Figen Murray awarded degree in counter-terrorism following son’s death in Manchester Arena bomb

Figen Murray, from Stockport, completed the course to help her understand why her son died in such tragic circumstances.

The mother of one of the Manchester Arena bombing victims has completed a master’s degree in counter terrorism, to try and understand why her son was killed in a horrific terrorist attack.

Figen Murray, whose son Martyn Hett, 29, was one of 22 people killed in the 2017 Manchester Arena bombing, graduated with a distinction at the University of Central Lancashire, at a ceremony held at the Sir Tom Finney Sports Centre last Thursday,

The 60-year-old from Stockport said: “When my son was killed in a terrorist attack, I remember clearly thinking ‘you kill my baby, you watch what I am going to do!’ At the time I had no idea what shape or form that would take but I simply took the murder of my son very personally, and it became an issue between me and terrorism.

Figen Murray in her academic cap and gown after graduating from the MSc Counter Terrorism degree at the University of Central Lancashire (UCLan).

“Martyn would not want me to be angry and bitter but I quickly realised I knew absolutely nothing about terrorism. I didn’t understand why people would be so angry to resort to blowing themselves up and take others with them. I wondered what made them so cross with humanity so, I had the need to find the answers to so many questions around terrorism.”

‘Sometimes it was hard to sit through’

Before enrolling at UCLan, Figen, who worked full-time as a psychotherapist in a private practice until the day of the attack, had previously visited their Preston campus to give a talk to students.

However after a conversation with staff from the UCLan School of Justice, Jim Bonworth and Ian Palmer, she soon realised she wanted to enrol on to the two-year MSc Counter Terrorism course herself.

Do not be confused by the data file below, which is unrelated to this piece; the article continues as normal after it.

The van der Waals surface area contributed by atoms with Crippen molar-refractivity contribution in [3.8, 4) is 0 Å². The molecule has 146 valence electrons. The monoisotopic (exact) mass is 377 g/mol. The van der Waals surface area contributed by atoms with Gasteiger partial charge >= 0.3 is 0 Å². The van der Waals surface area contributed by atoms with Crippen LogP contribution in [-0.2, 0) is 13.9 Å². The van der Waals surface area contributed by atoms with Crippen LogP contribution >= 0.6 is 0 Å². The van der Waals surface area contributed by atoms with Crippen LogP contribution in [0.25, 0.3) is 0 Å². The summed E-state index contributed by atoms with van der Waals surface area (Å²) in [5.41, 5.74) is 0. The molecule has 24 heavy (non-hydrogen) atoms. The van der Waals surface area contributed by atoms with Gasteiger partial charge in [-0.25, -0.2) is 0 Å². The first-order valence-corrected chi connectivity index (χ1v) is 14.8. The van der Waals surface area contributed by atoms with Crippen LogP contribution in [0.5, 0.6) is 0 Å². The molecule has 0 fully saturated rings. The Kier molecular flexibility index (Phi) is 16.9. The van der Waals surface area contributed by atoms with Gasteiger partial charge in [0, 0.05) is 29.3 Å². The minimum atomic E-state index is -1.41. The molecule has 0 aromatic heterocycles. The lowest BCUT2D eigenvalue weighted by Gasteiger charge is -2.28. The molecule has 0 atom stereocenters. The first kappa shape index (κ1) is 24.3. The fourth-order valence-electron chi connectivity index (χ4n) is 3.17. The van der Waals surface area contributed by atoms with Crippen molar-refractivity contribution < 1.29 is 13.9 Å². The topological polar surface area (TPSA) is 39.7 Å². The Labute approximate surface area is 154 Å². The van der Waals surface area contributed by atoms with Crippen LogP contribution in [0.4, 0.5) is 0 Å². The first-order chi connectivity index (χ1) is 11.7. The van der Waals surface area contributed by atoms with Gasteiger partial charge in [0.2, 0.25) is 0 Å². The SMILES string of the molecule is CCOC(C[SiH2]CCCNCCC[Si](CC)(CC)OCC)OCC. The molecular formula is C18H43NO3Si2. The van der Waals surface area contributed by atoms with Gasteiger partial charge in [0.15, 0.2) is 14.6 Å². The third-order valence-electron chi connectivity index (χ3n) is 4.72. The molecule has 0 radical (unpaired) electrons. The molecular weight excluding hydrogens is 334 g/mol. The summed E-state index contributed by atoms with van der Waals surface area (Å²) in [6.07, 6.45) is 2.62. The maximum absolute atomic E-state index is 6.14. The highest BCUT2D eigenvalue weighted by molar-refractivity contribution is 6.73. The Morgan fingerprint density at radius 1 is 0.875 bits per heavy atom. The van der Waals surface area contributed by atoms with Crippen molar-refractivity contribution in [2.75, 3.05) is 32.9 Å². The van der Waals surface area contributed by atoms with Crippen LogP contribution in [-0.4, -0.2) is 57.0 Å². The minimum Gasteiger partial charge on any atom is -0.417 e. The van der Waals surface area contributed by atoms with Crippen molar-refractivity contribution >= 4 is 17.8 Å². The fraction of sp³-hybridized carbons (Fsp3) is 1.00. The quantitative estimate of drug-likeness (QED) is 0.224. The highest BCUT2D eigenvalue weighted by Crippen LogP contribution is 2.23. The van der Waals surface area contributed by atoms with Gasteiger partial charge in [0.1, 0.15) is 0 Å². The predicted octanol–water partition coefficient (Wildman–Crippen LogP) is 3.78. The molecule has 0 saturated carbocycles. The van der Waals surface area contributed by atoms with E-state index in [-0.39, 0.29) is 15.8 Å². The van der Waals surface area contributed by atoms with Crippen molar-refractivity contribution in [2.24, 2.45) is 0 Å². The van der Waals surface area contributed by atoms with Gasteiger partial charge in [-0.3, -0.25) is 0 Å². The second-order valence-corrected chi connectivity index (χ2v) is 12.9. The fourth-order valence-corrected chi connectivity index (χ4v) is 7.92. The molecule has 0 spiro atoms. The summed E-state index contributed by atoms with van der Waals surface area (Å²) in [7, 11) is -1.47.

Taking about the degree, Figen said: “I found the first year very interesting as we were given so much information about the historic background and a whole host of other topics relating to terrorism, such as sectarian violence, radicalisation, the Balkan conflict and the extreme right-wing movement.

Figen's son, Martyn Hett, was one of 22 concert-goers murdered in the Manchester Arena terrorist attack in May 2017. Pic: PA

“Sometimes it was difficult to sit through, say if there were photos of an attack or a major crime scene. I had to look away and try to ground myself in those moments, but I was determined not to leave the classroom. I always thought ‘Bring it on. I can do this!’ There were thankfully only a few of those tricky moments.”

Juggling study with life

Figen, who has four other grown up children and five grandsons, combined her course work with attending the Old Bailey trial of Hashem Abedi and the ongoing Manchester Arena Inquiry.

She said: “I used to attend university on a Tuesday then take the London train directly from Preston to meet my husband Stuart at Euston Station as he travelled from home to coincide with my arrival.

“We attended court three days a week. During that time there were obviously essays to write and that was challenging. I wrote them on the train to and from London, in hotel lobbies, and during long breaks at court sitting near the coats in the corner of the family room.

“I am obviously very thrilled to have graduated but I cannot believe I managed to complete it due to my circumstances. To have passed with a distinction is something I cannot even comprehend as I have been in a constant state of emotional stress throughout the two years I was on the course. I guess it was due to sheer grit and determination.”

Figen, who publicly forgave bomber Salman Abedi less than a month after the attack to “break the cycle of hate that existed”, is now aiming to reach more young people with talks about the dangers of online radicalisation and is campaigning the government for the introduction of Martyn’s Law, which will mandate security at public venues instead of having it as a recommendation.

A version of this story appeared on our sister site the Lancashire Post.